If you have just purchased a tablet with the latest Android operating system, you won't have to worry too much about operating system compatibility (at least not until the next operating system is released). However, you need to check one important factor: Many Android apps are designed specifically for Android phones. Because tablets have a different screen resolution than phones, a lot of the apps that were designed for phones will not run on tablets.
When you visit one of the app stores, some vendors say upfront whether an app works on tablets. But this critical tidbit of information is not always provided, so you may need to scroll through the user reviews until you find someone who says whether the app works on tablets.
8: Screen orientation might need a little help
For the most part, the screen orientation is completely intuitive. If you rotate the device, the screen rotates, too. But occasionally, I have found that the screen fails to rotate. In some extreme cases, it might even be displayed upside down.
If the screen doesn't rotate properly, try holding the device in a completely vertical position. This will often fix it. If that doesn't work, the problem is most likely the app you are using. Some apps don't support screen rotations at all; others support them only in certain directions. For example, this morning I used an app that would display only upside down. I had to rotate the device a full 180 degrees to use it.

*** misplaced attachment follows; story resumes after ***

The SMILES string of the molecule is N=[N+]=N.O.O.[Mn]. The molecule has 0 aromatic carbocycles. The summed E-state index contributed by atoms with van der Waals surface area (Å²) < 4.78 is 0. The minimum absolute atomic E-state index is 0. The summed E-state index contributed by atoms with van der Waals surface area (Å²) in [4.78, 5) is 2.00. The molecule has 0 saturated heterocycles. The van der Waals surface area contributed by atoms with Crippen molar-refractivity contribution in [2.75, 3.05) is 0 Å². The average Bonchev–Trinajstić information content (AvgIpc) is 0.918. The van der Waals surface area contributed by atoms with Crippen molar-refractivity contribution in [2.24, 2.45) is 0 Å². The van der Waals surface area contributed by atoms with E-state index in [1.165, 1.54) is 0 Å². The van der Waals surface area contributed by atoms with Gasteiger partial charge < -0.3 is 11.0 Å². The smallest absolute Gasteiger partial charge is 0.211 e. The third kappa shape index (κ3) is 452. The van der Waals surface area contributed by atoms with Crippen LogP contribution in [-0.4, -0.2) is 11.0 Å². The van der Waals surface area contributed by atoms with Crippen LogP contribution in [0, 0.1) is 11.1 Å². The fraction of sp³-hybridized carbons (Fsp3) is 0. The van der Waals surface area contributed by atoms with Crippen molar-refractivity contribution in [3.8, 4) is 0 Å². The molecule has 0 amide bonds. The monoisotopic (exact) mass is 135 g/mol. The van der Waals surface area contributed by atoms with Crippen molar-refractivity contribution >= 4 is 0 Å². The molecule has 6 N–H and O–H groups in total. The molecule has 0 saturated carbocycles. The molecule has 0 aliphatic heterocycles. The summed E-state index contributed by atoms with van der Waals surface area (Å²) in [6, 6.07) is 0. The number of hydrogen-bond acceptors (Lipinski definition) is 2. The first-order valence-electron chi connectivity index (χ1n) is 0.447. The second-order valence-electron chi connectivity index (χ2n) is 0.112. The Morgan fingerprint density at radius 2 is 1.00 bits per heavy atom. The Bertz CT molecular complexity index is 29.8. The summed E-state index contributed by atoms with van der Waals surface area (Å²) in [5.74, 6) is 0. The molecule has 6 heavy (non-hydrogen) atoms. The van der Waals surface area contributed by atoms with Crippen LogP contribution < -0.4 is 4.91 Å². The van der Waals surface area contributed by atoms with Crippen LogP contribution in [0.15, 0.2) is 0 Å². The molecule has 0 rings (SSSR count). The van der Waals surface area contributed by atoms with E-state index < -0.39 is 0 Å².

9: There is more to the desktop than meets the eye
The Android desktop spans beyond the boundaries of the physical screen. You can flick the display to the left or right to access more desktop real estate. These extra pages are referred to as home screen panels.
There are also three icons in the lower-left corner you need to know about. The icon on the left (the one that looks like a left arrow) acts as a back button. The middle icon (the one that looks like an up arrow) takes you to your desktop. The icon on the right displays the last several apps you used. You can use this interface as a shortcut to get back to something that you were previously working on.
10: You can delete a desktop Icon by dragging it to the trash can
Android gives you a lot of freedom to customize the desktop, and you may want to add or remove some desktop icons. You can move an icon around by pressing and holding it. To delete an icon, press and hold it and then drag it to the trash can icon. On some Android devices, the middle icon in the lower-left portion of the screen changes to a trash can whenever you're dragging an icon. On other devices, the trash can icon appears in the center of the black bar at the bottom of the screen. On my device, the trash can icon shows up in the upper-right corner of the screen in place of the Apps icon.
Brien Posey is a seven-time Microsoft MVP. He has written thousands of articles and written or contributed to dozens of books on a variety of IT subjects.